Harvard Women's Health Watch

By the way, doctor: What do you know about the HCG diet?

Q. I've been trying to lose weight for a long time and nothing seems to work. What do you know about the HCG diet?

A. The HCG diet is a weight-loss plan that combines daily injections of human chorionic gonadotropin (HCG) with severe calorie restriction — only 500 calories per day. HCG is a hormone that's released in large quantities during pregnancy and can be extracted from the urine of pregnant women. It was first promoted as a weight-loss aid in the 1950s by British physician Dr. Albert T. Simeons, who claimed that the HCG regimen caused the body to preferentially burn stored fat, especially fat from the stomach, hips, and thighs. He also said that HCG dieters would lose more fat than muscle and would not be as hungry or irritable as you might expect. In 1954, Simeons reported that he had treated 500 patients and found that those who followed the HCG weight-loss plan for 40 days lost 20 to 30 pounds without feeling weak or excessively hungry.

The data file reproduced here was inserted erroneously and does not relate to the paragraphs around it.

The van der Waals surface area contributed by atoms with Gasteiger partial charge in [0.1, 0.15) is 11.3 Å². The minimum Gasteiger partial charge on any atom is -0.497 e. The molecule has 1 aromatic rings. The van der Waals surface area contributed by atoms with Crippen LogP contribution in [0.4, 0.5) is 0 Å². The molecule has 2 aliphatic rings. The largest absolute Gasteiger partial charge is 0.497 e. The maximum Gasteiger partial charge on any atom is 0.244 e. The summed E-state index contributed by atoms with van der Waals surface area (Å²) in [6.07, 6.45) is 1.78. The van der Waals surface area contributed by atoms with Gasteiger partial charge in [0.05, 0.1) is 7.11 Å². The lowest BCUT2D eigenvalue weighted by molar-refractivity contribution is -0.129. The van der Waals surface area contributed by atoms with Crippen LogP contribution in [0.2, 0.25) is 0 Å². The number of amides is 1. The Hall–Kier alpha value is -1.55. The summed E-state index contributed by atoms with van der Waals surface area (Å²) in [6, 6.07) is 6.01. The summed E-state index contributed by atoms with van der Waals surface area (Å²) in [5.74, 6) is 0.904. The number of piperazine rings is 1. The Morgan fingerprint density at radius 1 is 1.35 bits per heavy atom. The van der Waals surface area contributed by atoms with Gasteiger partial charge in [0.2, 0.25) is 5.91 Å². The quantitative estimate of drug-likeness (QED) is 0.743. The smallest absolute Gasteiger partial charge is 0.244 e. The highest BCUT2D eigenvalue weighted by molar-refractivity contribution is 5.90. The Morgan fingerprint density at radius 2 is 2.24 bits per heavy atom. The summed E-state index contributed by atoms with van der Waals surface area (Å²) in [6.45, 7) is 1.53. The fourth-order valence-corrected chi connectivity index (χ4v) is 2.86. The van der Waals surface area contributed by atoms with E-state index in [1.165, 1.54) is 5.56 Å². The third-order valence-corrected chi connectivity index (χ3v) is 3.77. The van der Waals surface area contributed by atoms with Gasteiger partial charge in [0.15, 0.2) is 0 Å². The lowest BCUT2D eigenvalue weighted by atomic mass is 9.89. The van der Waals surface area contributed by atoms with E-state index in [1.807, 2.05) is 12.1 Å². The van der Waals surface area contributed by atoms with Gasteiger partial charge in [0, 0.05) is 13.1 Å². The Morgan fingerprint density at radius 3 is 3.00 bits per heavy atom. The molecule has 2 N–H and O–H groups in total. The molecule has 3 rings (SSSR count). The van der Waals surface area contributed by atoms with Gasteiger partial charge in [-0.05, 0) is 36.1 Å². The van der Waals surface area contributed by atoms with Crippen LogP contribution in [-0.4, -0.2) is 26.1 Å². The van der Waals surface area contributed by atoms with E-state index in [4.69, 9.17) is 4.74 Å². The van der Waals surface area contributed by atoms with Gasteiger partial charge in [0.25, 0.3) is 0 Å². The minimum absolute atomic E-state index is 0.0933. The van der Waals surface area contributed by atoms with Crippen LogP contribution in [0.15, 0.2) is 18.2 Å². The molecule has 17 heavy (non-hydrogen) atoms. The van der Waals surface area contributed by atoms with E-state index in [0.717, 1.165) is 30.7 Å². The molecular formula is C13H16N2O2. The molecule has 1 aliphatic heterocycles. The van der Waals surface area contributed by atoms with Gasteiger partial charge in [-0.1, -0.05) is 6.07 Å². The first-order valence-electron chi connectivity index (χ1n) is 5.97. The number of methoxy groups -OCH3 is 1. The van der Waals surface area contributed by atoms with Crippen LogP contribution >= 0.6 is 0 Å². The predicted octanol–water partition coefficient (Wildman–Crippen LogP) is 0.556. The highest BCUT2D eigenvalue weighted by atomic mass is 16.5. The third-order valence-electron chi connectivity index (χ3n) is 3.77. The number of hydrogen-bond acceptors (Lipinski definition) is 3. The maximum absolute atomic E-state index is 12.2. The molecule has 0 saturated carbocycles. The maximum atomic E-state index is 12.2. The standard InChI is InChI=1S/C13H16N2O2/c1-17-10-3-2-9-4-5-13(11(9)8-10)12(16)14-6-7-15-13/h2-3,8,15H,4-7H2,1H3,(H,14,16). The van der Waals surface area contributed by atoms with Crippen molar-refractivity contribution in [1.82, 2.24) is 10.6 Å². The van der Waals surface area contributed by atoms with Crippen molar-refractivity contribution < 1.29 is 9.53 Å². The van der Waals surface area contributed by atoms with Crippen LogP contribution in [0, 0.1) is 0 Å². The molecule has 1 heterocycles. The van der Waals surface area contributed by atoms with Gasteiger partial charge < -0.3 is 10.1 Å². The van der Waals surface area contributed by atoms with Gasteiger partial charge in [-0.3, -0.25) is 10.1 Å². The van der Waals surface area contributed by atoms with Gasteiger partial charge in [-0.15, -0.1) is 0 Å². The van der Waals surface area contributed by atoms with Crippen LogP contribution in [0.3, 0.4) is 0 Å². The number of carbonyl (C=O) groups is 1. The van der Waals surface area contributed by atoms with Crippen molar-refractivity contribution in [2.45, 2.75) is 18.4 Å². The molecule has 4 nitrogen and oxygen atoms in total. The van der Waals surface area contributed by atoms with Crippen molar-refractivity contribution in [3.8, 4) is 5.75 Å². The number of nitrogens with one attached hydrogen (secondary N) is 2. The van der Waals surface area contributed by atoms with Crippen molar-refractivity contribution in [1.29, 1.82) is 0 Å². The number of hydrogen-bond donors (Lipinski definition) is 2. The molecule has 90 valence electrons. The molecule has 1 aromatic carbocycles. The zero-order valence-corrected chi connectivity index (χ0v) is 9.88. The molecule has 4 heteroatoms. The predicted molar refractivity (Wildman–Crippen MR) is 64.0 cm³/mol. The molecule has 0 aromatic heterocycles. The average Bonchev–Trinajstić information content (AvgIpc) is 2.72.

Since then, the HCG diet has been studied in randomized trials that have included control groups receiving a placebo (saline) injection instead of HCG. In almost every case, researchers found that any weight loss was entirely due to the low-calorie diet. A meta-analysis (combined analysis) of 24 studies published in 1995 concluded that there is no scientific evidence that HCG causes weight loss, redistributes fat, reduces hunger, or creates a feeling of well-being.

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